Vibrato is fine by me!  It's crept into my playing more and more over the
years and nowadays I find myself adopting some Pigg approaches to vibrato. I
recall being amazed on first hearing (was it really 30 years ago????)the
birdsong effect he obtained in "Lark in the Clear Air". 

Here I'm at odds with Clough - off the top of my head I can only think of a
couple of places where he used it in his recording (and I suspect, having
played that chanter for a time, that it may have had a lot to do with
keeping his top B in tune!!!) 

Vibrato doesn't interfere with keeping melody notes detached, so I don't see
it as a threat to proper closed fingering, but rather a means of enhancing
expression in the absence of dynamics.

No doubt there'll be more discussion about approaches to vibrato, chanter
shaking, etc later, but I've just had a horrible recollection of some
Eastern European pipers I came across at the Sackpfiefen in Schwaben
festival.  These pipers obtained vibrato not from their fingers but by
jiggling their whole bodies up and down!  Now, who does that remind you
of.......? 

Chris

-----Original Message-----
From: John Liestman [mailto:[EMAIL PROTECTED] 
Sent: 25 May 2006 19:57
To: Sam Edwards
Cc: nsp@cs.dartmouth.edu
Subject: [NSP] Re: to choyte or not to choyte

Actually page 33, I believe, describes those squiggly lines as vibrato
markings
(whereas a small TR denotes trills), and the music for Rusty Gulley has the
vibrato squiggles. I agree with you that vibrato is better there than a
trill,
although my trill is lousy. I will now yield the floor to better players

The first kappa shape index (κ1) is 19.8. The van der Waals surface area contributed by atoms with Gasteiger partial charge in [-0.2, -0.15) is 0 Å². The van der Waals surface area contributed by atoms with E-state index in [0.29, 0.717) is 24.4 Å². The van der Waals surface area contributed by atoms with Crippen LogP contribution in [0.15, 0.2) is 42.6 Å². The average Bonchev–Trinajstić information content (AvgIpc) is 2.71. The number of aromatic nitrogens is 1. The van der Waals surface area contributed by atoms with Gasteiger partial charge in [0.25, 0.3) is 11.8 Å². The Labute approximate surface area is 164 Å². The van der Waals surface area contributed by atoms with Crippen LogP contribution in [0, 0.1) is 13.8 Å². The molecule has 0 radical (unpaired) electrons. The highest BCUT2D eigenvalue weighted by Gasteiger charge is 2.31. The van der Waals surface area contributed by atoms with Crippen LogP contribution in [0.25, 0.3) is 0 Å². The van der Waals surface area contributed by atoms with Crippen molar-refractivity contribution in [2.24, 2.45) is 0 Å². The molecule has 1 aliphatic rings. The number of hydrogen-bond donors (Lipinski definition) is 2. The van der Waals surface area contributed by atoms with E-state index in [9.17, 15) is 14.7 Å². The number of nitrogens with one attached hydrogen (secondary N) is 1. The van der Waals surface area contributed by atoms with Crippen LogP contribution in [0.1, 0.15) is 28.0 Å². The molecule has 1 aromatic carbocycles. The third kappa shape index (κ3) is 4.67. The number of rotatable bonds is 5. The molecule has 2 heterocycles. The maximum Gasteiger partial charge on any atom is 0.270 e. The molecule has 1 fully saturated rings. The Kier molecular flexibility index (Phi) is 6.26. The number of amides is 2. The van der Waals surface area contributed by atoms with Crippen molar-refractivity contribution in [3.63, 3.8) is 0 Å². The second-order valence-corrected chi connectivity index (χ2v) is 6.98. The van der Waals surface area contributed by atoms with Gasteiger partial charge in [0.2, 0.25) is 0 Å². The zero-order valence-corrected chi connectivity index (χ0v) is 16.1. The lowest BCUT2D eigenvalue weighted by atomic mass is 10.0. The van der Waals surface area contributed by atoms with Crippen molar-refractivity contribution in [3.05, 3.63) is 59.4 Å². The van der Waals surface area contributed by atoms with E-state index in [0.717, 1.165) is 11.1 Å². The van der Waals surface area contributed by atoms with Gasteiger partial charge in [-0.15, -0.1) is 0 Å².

than
me to discuss trills vs vibratos.

And, on that topic, what do the more knowledgable players think about
vibrato,
since it is a multi-holes-open technique (or can be)?



Quoting Sam Edwards <[EMAIL PROTECTED]>:

> Hi John, and other NSP veterans,
> 
> On a topic somewhat related to choyting...
> 
> The Rusty Gulley in John's tutor has markings for trills on a couple
notes.
> Trills, as described in the tutor, involve raising and lowering the finger
> above the principal note. However on the NSP, trills seem a bit choppy or
> harsh. When instead, I put a vibrato on the principle note, by rapidly
> raising and lowering a finger one or more notes below the principle note,
> the effect is sweet and aeral. It is possible that my execution of trills
on
> the NSP is the problem, that more experienced player have sweeter results.
> What do the veterans have to say on this?
> 
> Thanks,
> Sam
> 
> -----Original Message-----
> From: John Liestman [mailto:[EMAIL PROTECTED]
> Sent: Wednesday, May 24, 2006 6:37 PM
> To: nsp@cs.dartmouth.edu
> Subject: [NSP] Re: to choyte or not to choyte
> 
> 
> I thought "choyting" was restricted the gracing of lower notes with a cut
> (quick grace note of a higher note preceeding the playing of a lower
note).
> Does it just mean this (which is common in some NSPers playing) or is it
the
> full Highland gracing arsenal?
> 
> And whatever the definition of "choyting" turns out to be, is it always
> frown upon or just when done frequently?
> 
> Not wanting to be known as a "choyteur",
> John Liestman
> [EMAIL PROTECTED]
> 
> -----Original Message-----
> From: [EMAIL PROTECTED] [mailto:[EMAIL PROTECTED]
> Sent: Wednesday, May 24, 2006 4:41 PM
> To: nsp@cs.dartmouth.edu
> Subject: [NSP] to choyte or not to choyte
> 
> 
> My interpretation of the word 'choyte' is that it refers to gratuitous
> gracings applied on the small pipe chanter in the manner of the highland
> pipes.  It
> is interesting that the word 'teuchter' (pronounced chookter), that is
> applied to Highlanders speaking in the Gaelic in Glasgow, referred to
their
> speech
> sounding like chickens clucking. Is it possible that Clough had this in
> mind
> that when he used the term to choyte he was thinking of the Glasgow
> derisory
> term in speaking of pipers playing in that same clucking manner?
> I think that Chris is dead right in saying that the main theme of New
> Highland Laddie should be played like slow march and not like the reel
> Rachel  Rae
> that it is the same as.
> Colin Ross
> 
> --
> 
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> 
> 
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> 
> 


Yer pal,
John Liestman








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